The past year challenged “business as usual” and demanded leaders take a fresh look at operations. Uncertainty became the buzzword, and planning its antidote. We talked about how to build resilience, how to predict and analyze future scenarios and how to cut — and spend — wisely.
As a new calendar year approaches, we shake off what was and look forward. Brainyard asked each of our seven subject-matter experts to name the one action they recommend companies take in the coming year. Their answers are a call to take any hastily-built systems from 2020 and fortify them, making them sustainable for the long haul. They prioritize communication — in modes you might not have imagined yet — and automating any function you can in an effort to free up time for strategy, which is arguably at its most critical.
Their recommendations by focus area:
In 2019 and for years before, finance teams had the benefit of the longest economic expansion in U.S. history to guide planning and budgeting. This year, with its historic quarterly GDP fluctuations — first down, then back up — that history wasn’t much help. Those fluctuations and the continued economic effects of COVID-19 have stressed finance teams’ reforecasting abilities, with some providing updates as often as twice a month or more. CFOs, controllers and FP&A teams have wished they had a crystal ball since March 2020, but hard work and long hours have had to suffice.
In 2021, the first step toward improving forecasting speed while getting a piece of your life back is adopting finance automation tools and moving toward the much-discussed continuous close. Automation has been on the to-do list for many finance teams, and this is the time to make it happen. Smart finance teams will continue to hone their forecasting skills as businesses continue to evolve.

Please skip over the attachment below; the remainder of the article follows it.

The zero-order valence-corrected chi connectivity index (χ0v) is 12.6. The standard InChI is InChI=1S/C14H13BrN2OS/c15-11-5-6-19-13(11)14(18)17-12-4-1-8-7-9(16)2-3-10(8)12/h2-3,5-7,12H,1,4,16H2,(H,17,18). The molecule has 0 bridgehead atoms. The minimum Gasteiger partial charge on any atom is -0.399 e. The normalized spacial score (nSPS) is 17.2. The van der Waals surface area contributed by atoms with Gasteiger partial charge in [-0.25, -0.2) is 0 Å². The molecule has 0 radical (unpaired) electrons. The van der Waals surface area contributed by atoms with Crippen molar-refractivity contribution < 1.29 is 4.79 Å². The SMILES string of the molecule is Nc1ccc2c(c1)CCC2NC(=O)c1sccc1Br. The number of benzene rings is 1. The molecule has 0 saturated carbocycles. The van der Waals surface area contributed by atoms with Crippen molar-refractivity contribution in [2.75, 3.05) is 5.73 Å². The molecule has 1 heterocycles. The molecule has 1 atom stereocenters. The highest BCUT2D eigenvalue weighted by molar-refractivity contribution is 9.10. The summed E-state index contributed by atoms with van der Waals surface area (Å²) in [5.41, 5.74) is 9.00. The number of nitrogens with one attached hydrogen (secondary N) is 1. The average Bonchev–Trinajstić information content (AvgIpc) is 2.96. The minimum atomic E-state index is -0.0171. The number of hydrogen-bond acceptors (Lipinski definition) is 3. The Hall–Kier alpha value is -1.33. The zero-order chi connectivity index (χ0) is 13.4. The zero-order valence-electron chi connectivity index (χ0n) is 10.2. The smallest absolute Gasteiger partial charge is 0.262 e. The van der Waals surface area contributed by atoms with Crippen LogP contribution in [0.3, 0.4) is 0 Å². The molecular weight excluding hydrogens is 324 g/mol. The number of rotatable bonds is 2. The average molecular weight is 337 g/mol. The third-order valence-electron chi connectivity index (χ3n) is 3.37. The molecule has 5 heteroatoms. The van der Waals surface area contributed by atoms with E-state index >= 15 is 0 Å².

For fast-growing firms, particularly those that need to show results and projections to investors ranging from venture capitalists to private equity investors to bankers, it’s a good idea to consider planning and budgeting tools. These tools should be integral to your finance automation efforts so that your time goes into developing the needed projections and not into extracting and formatting the data required for each new forecast.
Since historical trends aren’t all that helpful, scenario modeling is a better way to go. Understanding how to navigate best-case and worst-case scenarios and a few paths in between will help guide you through any condition that emerges.
2020 found many companies standing up ecommerce sites as an answer to challenges with face-to-face sales. Now, merchants should focus on providing more relevant and engaging brand experiences on those sites. Instead of providing the same shopping experience to all customers, leverage your data to power personalization wherever possible.
One of the most effective ecommerce personalization strategies is to provide unique product inventory and pricing to specific shoppers. Companies often do this for various types of individual consumers. But business accounts aren’t typically all the same, either. Sales teams usually manage these differences by giving custom quotes over the phone or email. Meanwhile, they segment direct consumers by their purchase history or loyalty program status.
In the coming year, try providing exclusive web-store catalogs to various customer segments both in B2C and in B2B, where doing so is particularly useful since customers tend to re-buy similar items. You might personalize based on factors like geographic region, previous transaction history or account type and status. This method allows users to maintain functional control over their inventory however they see fit. It can also reduce potential order processing issues while improving conversion rates and overall satisfaction.
For wholesalers and distributors, which often have radically different types of buyers, personalized product catalogs help segment first-time buyers, repeat buyers and bulk buyers. By grouping each of these segments, merchants can provide discount pricing and incentives based on volume purchases or payment terms. First-time buyers, for example, might be limited to lower available quantities until they successfully pay for their initial purchase and graduate to the repeat buyer segment.